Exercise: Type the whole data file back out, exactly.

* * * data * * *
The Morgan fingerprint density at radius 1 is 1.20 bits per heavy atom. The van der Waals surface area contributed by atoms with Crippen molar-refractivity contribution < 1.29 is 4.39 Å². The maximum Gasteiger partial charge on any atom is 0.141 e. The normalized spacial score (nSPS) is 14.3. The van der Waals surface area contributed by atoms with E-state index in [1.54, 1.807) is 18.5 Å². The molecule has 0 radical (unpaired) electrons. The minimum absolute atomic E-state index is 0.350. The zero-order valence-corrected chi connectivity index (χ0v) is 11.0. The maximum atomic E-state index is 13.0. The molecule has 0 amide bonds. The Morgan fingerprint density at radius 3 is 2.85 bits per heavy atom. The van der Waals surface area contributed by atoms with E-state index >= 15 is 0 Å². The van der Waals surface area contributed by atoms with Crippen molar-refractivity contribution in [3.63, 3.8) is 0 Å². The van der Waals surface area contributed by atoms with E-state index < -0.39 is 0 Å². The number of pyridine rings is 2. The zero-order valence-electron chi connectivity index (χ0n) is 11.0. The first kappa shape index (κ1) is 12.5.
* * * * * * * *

The Morgan fingerprint density at radius 1 is 1.20 bits per heavy atom. The van der Waals surface area contributed by atoms with Crippen molar-refractivity contribution < 1.29 is 4.39 Å². The maximum Gasteiger partial charge on any atom is 0.141 e. The normalized spacial score (nSPS) is 14.3. The van der Waals surface area contributed by atoms with E-state index in [1.54, 1.807) is 18.5 Å². The molecule has 0 radical (unpaired) electrons. The minimum absolute atomic E-state index is 0.350. The zero-order valence-corrected chi connectivity index (χ0v) is 11.0. The maximum atomic E-state index is 13.0. The molecule has 0 amide bonds. The Morgan fingerprint density at radius 3 is 2.85 bits per heavy atom. The van der Waals surface area contributed by atoms with E-state index >= 15 is 0 Å². The van der Waals surface area contributed by atoms with Crippen molar-refractivity contribution in [3.63, 3.8) is 0 Å². The van der Waals surface area contributed by atoms with E-state index < -0.39 is 0 Å². The number of pyridine rings is 2. The zero-order valence-electron chi connectivity index (χ0n) is 11.0. The first kappa shape index (κ1) is 12.5.